Editor's note 12/18/20: We have updated this blog post regarding the meetings in remembrance of Tiananmen Square to reflect information we have recently learned.Editor’s note 7/1/20: We have updated this blog post to reflect new information regarding the planned release of our Transparency Report. We have made significant progress defining the framework and approach for a transparency report that details information related to requests Zoom receives for data, records, or content. We look forward to providing the fiscal Q2 data in our first report later this year.We hope that one day, governments who build barriers to disconnect their people from the world and each other will recognize that they are acting against their own interests, as well as the rights of their citizens and all humanity. The reality is Zoom operates in more than 80 countries and continues to expand, which requires compliance with local laws even as Zoom seeks to promote the open exchange of ideas. Recent articles in the media about adverse actions we took toward Lee Cheuk-yan, Wang Dan, and Zhou Fengsuo have some calling into question our commitment to being a platform for an open exchange of ideas and conversations. To be clear, their accounts have been reinstated, and going forward, we will have a new process for handling similar situations. We will do better as we strive to make Zoom the most secure and trusted way to bring people together. Key Facts
In May, we were notified by the Chinese government that they believed there would be large, public June 4th commemoration meetings on Zoom. The Chinese government informed us that this activity is illegal in China and demanded that Zoom terminate the meetings and host accounts. We subsequently were informed of or identified four such meetings.
We did not provide any non-China-based user information or any meeting content to the Chinese government in connection with these meetings, other than a limited amount of user data concerning China-based attendees and potentially the meeting information for one of the meetings. We do not have a backdoor that allows someone to enter a meeting without being visible.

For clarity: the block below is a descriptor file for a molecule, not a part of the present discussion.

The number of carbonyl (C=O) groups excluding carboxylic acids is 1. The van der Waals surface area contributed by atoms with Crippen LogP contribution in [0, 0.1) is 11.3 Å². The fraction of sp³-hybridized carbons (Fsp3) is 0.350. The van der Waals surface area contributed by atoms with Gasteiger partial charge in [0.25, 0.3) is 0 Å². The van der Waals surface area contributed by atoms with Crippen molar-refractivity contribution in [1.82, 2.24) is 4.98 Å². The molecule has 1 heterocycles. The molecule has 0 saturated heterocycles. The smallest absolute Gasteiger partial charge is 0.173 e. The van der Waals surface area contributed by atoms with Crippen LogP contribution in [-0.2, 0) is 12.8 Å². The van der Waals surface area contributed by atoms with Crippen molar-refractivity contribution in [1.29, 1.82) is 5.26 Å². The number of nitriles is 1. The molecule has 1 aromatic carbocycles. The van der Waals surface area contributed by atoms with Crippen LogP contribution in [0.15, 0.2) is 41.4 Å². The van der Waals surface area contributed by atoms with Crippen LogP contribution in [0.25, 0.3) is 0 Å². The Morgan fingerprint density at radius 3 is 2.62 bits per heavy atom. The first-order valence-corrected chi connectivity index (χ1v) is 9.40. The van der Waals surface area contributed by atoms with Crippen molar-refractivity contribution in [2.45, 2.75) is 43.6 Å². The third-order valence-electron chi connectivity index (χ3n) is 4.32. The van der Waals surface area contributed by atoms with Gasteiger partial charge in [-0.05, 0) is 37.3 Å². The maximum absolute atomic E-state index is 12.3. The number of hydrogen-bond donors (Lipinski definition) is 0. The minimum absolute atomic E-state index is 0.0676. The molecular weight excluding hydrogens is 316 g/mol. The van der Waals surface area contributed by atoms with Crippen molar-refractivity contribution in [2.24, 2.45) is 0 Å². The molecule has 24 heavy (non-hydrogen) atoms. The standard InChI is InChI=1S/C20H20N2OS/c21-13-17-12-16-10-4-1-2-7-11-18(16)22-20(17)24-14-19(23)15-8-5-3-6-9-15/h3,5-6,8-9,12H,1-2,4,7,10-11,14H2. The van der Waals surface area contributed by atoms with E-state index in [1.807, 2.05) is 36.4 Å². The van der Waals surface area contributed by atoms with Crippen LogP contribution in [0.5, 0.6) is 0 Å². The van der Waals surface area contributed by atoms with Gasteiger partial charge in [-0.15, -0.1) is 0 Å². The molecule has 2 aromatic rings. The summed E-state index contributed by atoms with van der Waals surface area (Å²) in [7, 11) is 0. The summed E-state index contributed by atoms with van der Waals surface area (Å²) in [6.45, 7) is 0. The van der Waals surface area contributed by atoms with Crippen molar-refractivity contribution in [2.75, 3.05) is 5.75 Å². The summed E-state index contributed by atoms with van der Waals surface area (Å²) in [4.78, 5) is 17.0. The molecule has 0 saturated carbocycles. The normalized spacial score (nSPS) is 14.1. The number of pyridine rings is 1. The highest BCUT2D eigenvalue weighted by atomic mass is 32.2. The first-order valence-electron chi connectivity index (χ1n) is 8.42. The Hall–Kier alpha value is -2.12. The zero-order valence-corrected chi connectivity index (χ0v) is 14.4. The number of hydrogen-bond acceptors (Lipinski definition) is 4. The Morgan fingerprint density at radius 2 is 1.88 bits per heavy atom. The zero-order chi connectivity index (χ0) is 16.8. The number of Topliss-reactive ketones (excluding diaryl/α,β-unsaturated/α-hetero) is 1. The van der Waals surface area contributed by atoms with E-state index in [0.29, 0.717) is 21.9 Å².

For one of the meetings, a series of three Zoom sessions was held. Although we terminated one of the sessions based on the fact that it included China-based participants, we chose to keep a subsequent session undisturbed because it did not have any participants from mainland China, even though the Chinese authorities demanded we take action.
For two of the four meetings, a U.S.-based Zoom team reviewed the meeting metadata (such as IP addresses) and confirmed a significant number of mainland China participants. In one of these instances, our analysis occurred after the meeting had ended, and we terminated the host account to prevent a subsequent illegal meeting from occurring. In the other instance, we terminated two of three sessions in a series, including one that was terminated based on an apparent terms of service violation, but left the last undisturbed.
For the fourth situation, the Chinese government demanded that we take action based on a social media invitation for an upcoming meeting referencing a June 4th commemoration event. There was a prior meeting hosted under this account also referencing a June 4th commemoration event that the Chinese authorities considered to be illegal. A U.S.-based Zoom team confirmed the attendance of mainland China participants in that prior meeting.
Zoom does not currently have the ability to remove specific participants from a meeting or block participants from a certain country from joining a meeting. As such, we made the decision to end three of the four meetings and suspended or terminated the host accounts associated with the three meetings.
How We Fell ShortWe strive to limit actions taken to only those necessary to comply with local laws. Our response should not have impacted users outside of mainland China. We made two mistakes:
We suspended or terminated certain of the meeting or session host accounts, one in Hong Kong SAR and four in the U.S. We have reinstated all of the host accounts.
We shut down the meetings instead of blocking the participants by country. We currently do not have the capability to block participants by country. We could have anticipated this need. While there would have been significant repercussions, we also could have kept the meetings running.
Actions We’re Taking
Going forward Zoom will not allow requests from the Chinese government to impact anyone outside of mainland China.
Zoom is developing technology over the next several days that will enable us to remove or block at the participant level based on geography. This will enable us to comply with requests from local authorities when they determine activity on our platform is illegal within their borders; however, we will also be able to protect these conversations for participants outside of those borders where the activity is allowed.
We are improving our global policy to respond to these types of requests. We will outline this policy as part of our transparency report, to be published later this year.
In addition to connecting people for business, education, healthcare, and other professional endeavors, during this global pandemic Zoom has become the platform people all over the world are choosing for human connection. Zoom is proud of the role we are playing globally and fully supports the open exchange of ideas and conversations that bring communities together to meet, organize, collaborate, and celebrate.